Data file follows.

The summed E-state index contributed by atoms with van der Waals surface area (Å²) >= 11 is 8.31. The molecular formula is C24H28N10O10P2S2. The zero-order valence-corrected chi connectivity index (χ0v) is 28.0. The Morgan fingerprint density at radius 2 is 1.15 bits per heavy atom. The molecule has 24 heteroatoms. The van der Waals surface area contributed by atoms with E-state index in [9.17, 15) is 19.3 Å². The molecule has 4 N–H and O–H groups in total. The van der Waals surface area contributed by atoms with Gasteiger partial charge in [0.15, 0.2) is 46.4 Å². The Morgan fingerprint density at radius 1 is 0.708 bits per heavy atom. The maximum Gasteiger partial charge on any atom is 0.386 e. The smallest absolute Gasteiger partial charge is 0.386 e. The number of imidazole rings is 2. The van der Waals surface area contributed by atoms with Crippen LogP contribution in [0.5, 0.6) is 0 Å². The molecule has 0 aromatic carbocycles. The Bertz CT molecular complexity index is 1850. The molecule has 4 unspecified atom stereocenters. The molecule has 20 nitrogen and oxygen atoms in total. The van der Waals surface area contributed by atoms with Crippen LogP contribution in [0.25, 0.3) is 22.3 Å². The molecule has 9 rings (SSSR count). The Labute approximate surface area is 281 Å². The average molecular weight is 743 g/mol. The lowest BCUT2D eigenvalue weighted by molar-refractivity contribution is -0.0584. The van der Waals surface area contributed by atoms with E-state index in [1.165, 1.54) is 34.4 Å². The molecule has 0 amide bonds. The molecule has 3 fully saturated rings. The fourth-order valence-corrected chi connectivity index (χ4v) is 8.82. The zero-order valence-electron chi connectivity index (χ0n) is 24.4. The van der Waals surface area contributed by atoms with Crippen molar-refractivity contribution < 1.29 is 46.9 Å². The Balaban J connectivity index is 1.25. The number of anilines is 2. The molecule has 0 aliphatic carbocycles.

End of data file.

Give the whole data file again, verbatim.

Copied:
The summed E-state index contributed by atoms with van der Waals surface area (Å²) >= 11 is 8.31. The molecular formula is C24H28N10O10P2S2. The zero-order valence-corrected chi connectivity index (χ0v) is 28.0. The Morgan fingerprint density at radius 2 is 1.15 bits per heavy atom. The molecule has 24 heteroatoms. The van der Waals surface area contributed by atoms with E-state index in [9.17, 15) is 19.3 Å². The molecule has 4 N–H and O–H groups in total. The van der Waals surface area contributed by atoms with Gasteiger partial charge in [0.15, 0.2) is 46.4 Å². The Morgan fingerprint density at radius 1 is 0.708 bits per heavy atom. The maximum Gasteiger partial charge on any atom is 0.386 e. The smallest absolute Gasteiger partial charge is 0.386 e. The number of imidazole rings is 2. The van der Waals surface area contributed by atoms with Crippen LogP contribution in [0.5, 0.6) is 0 Å². The molecule has 0 aromatic carbocycles. The Bertz CT molecular complexity index is 1850. The molecule has 4 unspecified atom stereocenters. The molecule has 20 nitrogen and oxygen atoms in total. The van der Waals surface area contributed by atoms with Crippen LogP contribution in [0.25, 0.3) is 22.3 Å². The molecule has 9 rings (SSSR count). The Labute approximate surface area is 281 Å². The average molecular weight is 743 g/mol. The lowest BCUT2D eigenvalue weighted by molar-refractivity contribution is -0.0584. The van der Waals surface area contributed by atoms with E-state index in [1.165, 1.54) is 34.4 Å². The molecule has 0 amide bonds. The molecule has 3 fully saturated rings. The fourth-order valence-corrected chi connectivity index (χ4v) is 8.82. The zero-order valence-electron chi connectivity index (χ0n) is 24.4. The van der Waals surface area contributed by atoms with Crippen molar-refractivity contribution < 1.29 is 46.9 Å². The Balaban J connectivity index is 1.25. The number of anilines is 2. The molecule has 0 aliphatic carbocycles.